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Hi all, I'm doing a re-build and need to ensure we fit the requirements for 0% VAT. I understand that we can retain foundations/slab - not that we will necessarily do this but if we go with a passive slab maybe we can place on top of existing slab - would reduce demolition costs by 3K but at the moment hard to know if this is desirable or feasible. But that is not the question, the existing house is built going down a hill and has 2 retaining walls at the moment. Ground  (entrance) level is a living area + bedroom, upstairs more bedrooms then LG is living area and another LLG is a gym/study. The LLG and LG have a retaining wall at the step up to the floor above. It may be beneficial to keep these retaining walls as so far we cannot see any damp so they seem to be working OK. Our build is likely to be ICF + passive slab so maybe we just build against these retaining walls or just insulate them (TBC). The question really is whether on a sloping site they would be likely to count as "below ground" so OK to retain or not  (from a 0% VAT perspective) - if anyone has direct experience or a reference source that would be good. Ultimately, when we understand the implications of different options we can probably check with HMRC on this if we do want to consider keeping them.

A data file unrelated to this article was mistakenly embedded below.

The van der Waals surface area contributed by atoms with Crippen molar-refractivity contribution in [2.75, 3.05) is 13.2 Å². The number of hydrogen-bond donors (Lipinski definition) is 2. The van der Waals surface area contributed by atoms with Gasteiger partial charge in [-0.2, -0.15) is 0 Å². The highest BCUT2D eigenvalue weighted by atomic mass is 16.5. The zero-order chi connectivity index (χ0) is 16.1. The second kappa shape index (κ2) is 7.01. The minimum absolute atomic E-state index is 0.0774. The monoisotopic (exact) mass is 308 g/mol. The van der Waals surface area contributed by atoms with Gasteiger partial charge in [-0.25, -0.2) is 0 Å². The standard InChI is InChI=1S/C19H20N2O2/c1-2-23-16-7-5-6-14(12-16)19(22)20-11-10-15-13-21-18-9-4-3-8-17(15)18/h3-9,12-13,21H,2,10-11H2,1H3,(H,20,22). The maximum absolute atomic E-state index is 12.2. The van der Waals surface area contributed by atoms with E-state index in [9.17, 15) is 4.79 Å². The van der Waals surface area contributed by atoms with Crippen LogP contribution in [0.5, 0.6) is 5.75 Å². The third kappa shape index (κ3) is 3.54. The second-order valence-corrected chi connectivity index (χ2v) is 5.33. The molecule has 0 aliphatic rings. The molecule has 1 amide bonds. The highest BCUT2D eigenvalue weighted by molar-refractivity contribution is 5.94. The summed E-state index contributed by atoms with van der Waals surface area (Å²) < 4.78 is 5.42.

Thanks

Adam

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We have a big retaining wall, all above ground, and it was zero rated.  For an idea of the work we did, these blog entries might help:

 

http://www.mayfly.eu/2013/07/part-six-there-we-were-digging-this-hole/

 

http://www.mayfly.eu/2013/07/part-seven-pouring-concrete/

 

http://www.mayfly.eu/2013/07/part-eight-the-wall/

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I was also able to claim for my retaining wall. Mine was classed as part of the build as it was needed to form the driveway. 

 

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14 minutes ago, Adam2 said:

I'm doing a re-build and need to ensure we fit the requirements for 0% VAT.

 

What does your planning permission say? Does it say a demolition and new build / replacement dwelling? It can't say renovation or alteration or you will be refused the VAT reclaim anyway unless you alter the PP but do this before you start. Note that HMRC do not appear to accept retrospective alterations of PP for VAT reclaim purposes. 

 

According to HMRC a building ceases to be en existing building if:

  • it is demolished completely to ground level or
  • the part remaining above ground level consists of no more than a single facade the retention of which is a planning condition. 

If the retaining walls are not part of the structure of the house it would seem to be ok but if they are then that could be possible grounds for refusal in my view. Without seeing the plans it's a bit hard to imagine however. 

 

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Thanks, yes it is approved as a new build so that part is ok. It's really a question of whether a retaining wall which forms part of the house at the moment is classed the same as say the slab or foundations or basement which as far as I can tell are ok. A retaining wall is below ground on one side but above on the other....

 

 

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How would HMRC know that you had retained the wall? If the plans don’t specifically say they wouldn’t know would they?